Then older and trying to find my way, starting my first employment in IT, I found how much more seriously I was taken as an older woman engineer (early 30s felt so old even then around the younglings I knew at Uni). So I tried again, with the patient help of friends, but it was a strange duality, as if layering on a mask.

And now – I am finding something similar. I ‘mask up’ to gather some gravitas and professional veneer, finding myself a woman of 46.5 years, disabled and strange in a large electric wheelchair that reminds people inexorably of Stephen Hawking’s chair. Many women engineers don’t, but they are ones who are hugely successful (my dearly loved supervisor and model to emulate being one of those).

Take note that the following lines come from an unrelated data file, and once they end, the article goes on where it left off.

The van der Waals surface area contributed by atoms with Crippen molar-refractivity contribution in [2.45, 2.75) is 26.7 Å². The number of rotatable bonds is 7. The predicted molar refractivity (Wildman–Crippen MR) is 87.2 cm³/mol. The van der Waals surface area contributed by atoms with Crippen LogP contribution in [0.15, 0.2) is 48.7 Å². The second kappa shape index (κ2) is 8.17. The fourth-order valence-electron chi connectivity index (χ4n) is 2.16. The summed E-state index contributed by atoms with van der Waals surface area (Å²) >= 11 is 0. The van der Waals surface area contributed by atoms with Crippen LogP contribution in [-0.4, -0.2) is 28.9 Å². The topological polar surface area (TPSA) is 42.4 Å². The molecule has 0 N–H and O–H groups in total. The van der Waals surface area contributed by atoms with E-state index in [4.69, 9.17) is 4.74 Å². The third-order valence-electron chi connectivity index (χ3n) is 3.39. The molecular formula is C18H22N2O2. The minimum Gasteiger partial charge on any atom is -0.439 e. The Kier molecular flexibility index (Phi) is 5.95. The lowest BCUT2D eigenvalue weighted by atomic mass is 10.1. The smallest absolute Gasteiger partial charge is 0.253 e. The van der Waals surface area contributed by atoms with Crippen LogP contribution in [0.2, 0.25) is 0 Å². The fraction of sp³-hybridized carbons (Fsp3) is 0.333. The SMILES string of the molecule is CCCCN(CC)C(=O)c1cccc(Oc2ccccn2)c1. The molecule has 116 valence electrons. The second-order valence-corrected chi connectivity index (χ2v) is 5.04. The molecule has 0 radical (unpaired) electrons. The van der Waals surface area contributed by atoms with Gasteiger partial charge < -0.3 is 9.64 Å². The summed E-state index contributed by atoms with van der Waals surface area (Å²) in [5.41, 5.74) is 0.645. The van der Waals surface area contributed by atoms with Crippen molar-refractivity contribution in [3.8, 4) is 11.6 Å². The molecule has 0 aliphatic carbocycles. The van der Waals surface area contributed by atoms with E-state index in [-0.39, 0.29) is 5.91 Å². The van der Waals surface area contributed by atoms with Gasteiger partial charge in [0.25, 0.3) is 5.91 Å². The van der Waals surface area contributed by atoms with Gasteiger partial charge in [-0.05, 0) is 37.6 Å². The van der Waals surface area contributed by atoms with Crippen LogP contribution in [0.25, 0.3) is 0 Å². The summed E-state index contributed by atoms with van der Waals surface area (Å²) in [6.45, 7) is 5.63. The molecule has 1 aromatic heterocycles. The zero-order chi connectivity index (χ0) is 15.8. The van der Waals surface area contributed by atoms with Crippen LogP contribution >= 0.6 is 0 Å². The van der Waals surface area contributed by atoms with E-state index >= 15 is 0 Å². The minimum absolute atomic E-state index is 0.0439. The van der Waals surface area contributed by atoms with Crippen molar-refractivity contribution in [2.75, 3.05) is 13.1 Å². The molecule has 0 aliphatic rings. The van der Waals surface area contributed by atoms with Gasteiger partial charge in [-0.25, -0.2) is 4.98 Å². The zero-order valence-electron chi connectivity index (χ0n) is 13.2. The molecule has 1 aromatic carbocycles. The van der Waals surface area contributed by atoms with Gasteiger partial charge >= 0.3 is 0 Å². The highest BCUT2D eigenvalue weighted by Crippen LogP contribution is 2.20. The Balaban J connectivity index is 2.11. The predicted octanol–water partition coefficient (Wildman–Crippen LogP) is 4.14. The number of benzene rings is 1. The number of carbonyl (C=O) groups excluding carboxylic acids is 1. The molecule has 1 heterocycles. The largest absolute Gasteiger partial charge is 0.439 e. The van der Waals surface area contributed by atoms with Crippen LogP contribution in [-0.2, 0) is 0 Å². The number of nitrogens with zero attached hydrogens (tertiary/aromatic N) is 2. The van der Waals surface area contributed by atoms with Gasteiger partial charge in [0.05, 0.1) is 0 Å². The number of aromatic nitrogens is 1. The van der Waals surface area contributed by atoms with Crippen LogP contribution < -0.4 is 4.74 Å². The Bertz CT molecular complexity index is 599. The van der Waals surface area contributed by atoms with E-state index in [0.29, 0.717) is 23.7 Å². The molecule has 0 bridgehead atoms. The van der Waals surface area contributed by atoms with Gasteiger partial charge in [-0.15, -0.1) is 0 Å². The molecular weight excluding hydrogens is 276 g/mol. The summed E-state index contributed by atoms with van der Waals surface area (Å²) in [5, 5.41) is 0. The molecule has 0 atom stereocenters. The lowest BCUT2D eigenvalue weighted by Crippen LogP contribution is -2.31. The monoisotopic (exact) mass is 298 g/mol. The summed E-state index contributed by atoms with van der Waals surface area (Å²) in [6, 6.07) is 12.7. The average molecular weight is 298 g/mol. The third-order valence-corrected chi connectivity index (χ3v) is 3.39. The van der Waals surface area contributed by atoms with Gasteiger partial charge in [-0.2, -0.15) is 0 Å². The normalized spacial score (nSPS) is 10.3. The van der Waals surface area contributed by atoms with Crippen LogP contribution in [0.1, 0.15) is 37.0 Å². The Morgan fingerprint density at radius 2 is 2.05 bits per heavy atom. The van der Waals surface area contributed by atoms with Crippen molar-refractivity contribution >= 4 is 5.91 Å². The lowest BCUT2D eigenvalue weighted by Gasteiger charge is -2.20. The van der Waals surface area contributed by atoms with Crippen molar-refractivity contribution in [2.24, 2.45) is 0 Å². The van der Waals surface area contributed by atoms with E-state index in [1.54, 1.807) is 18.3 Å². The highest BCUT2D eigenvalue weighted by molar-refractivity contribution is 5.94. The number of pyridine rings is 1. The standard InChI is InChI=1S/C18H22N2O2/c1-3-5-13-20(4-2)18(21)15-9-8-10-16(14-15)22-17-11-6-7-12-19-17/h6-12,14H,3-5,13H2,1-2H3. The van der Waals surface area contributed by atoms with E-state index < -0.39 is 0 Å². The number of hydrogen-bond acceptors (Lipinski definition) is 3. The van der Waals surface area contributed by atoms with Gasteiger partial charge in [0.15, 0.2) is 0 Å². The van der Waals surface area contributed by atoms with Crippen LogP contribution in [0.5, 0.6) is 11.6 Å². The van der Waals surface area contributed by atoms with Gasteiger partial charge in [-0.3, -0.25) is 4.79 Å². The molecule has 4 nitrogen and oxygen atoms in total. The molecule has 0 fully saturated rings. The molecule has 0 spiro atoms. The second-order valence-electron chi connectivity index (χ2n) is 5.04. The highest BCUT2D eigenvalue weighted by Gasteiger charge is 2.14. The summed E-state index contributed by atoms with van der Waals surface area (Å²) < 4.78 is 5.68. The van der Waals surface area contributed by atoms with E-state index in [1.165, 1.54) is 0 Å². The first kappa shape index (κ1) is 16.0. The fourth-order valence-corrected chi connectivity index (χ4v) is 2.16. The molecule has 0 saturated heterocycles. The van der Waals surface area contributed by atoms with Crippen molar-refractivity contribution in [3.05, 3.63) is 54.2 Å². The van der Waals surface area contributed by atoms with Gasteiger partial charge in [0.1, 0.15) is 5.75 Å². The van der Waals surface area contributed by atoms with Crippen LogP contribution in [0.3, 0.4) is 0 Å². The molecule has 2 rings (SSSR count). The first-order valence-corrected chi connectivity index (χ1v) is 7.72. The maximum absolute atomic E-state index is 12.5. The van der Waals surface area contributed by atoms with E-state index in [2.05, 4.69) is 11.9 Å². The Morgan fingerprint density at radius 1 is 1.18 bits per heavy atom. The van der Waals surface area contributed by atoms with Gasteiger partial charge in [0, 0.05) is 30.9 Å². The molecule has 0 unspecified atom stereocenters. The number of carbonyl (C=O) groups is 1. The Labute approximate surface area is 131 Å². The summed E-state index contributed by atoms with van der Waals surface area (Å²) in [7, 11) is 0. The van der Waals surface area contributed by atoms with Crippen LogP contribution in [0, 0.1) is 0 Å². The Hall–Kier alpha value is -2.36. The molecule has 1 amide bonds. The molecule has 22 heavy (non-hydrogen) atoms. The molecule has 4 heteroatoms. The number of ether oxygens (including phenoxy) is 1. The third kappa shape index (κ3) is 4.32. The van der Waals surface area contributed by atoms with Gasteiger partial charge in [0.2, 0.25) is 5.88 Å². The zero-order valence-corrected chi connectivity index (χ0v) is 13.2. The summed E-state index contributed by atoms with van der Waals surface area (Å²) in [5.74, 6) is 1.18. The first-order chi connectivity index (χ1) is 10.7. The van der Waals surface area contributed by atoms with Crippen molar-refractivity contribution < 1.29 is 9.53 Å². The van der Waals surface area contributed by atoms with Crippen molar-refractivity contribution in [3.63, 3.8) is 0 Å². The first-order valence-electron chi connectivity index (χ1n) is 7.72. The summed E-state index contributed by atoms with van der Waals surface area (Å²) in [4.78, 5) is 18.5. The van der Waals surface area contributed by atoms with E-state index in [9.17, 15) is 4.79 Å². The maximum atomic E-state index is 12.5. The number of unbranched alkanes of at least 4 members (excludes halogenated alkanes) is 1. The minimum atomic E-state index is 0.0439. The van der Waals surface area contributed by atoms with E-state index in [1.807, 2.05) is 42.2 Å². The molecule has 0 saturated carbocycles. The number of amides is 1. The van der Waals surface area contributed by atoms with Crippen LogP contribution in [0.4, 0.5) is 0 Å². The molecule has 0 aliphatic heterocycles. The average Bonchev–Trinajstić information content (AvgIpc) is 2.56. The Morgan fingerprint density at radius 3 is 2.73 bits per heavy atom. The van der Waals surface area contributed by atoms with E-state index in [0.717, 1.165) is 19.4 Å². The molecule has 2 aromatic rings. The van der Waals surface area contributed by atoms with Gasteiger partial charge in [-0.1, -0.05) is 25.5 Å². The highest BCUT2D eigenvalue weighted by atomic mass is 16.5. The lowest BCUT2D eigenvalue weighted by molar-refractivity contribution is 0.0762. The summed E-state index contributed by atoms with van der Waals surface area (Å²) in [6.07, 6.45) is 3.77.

But what, oh blog, does this all have to do with the Sims? Well, I found that playing the Sims 3, I spent a lot of time in the creation of the Sims(houses and people being built are what I tend to enjoy, the actual play – not as much. Suspect it’s the engineer in me playing god ;) ) I found I build females mostly, as that is what I know. And I’d play with their makeup, learning about colour and style from modeling. A very scientific approach actually! I found myself designing Sims with similar features and coloring to me to play with hair and makeup. And before I knew it (and discovering the body Shop ethical and light makeup options) I was able to use the stuff without flinching.

Of course, I carry makeup wipes frequently, and have it off before I even hit the bus;)))

As to fashion – life’s cosmic sense of irony is having four daughters interested in fashion. So I have my own personal shopping assistants, dressers, outfit designers, and critics, choosing my clothes and jewelry combos for the next day each evening. Bliss!!!